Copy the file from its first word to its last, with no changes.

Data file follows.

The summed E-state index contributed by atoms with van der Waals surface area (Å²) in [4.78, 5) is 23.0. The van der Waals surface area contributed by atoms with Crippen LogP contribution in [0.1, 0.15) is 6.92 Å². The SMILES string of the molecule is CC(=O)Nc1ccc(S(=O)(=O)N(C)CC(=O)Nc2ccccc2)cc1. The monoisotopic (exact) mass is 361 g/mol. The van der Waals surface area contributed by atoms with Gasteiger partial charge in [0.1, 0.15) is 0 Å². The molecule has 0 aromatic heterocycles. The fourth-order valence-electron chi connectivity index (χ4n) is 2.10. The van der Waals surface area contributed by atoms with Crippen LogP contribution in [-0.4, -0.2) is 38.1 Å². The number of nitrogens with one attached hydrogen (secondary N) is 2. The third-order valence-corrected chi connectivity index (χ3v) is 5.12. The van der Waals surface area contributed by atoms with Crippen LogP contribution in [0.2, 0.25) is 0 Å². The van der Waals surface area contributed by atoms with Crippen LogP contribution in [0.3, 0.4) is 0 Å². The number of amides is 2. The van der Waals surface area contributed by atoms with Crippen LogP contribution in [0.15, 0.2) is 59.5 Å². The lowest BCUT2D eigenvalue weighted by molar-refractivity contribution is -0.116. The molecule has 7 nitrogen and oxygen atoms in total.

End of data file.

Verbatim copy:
The summed E-state index contributed by atoms with van der Waals surface area (Å²) in [4.78, 5) is 23.0. The van der Waals surface area contributed by atoms with Crippen LogP contribution in [0.1, 0.15) is 6.92 Å². The SMILES string of the molecule is CC(=O)Nc1ccc(S(=O)(=O)N(C)CC(=O)Nc2ccccc2)cc1. The monoisotopic (exact) mass is 361 g/mol. The van der Waals surface area contributed by atoms with Gasteiger partial charge in [0.1, 0.15) is 0 Å². The molecule has 0 aromatic heterocycles. The fourth-order valence-electron chi connectivity index (χ4n) is 2.10. The van der Waals surface area contributed by atoms with Crippen LogP contribution in [-0.4, -0.2) is 38.1 Å². The number of nitrogens with one attached hydrogen (secondary N) is 2. The third-order valence-corrected chi connectivity index (χ3v) is 5.12. The van der Waals surface area contributed by atoms with Crippen LogP contribution in [0.2, 0.25) is 0 Å². The van der Waals surface area contributed by atoms with Crippen LogP contribution in [0.3, 0.4) is 0 Å². The number of amides is 2. The van der Waals surface area contributed by atoms with Crippen LogP contribution in [0.15, 0.2) is 59.5 Å². The lowest BCUT2D eigenvalue weighted by molar-refractivity contribution is -0.116. The molecule has 7 nitrogen and oxygen atoms in total.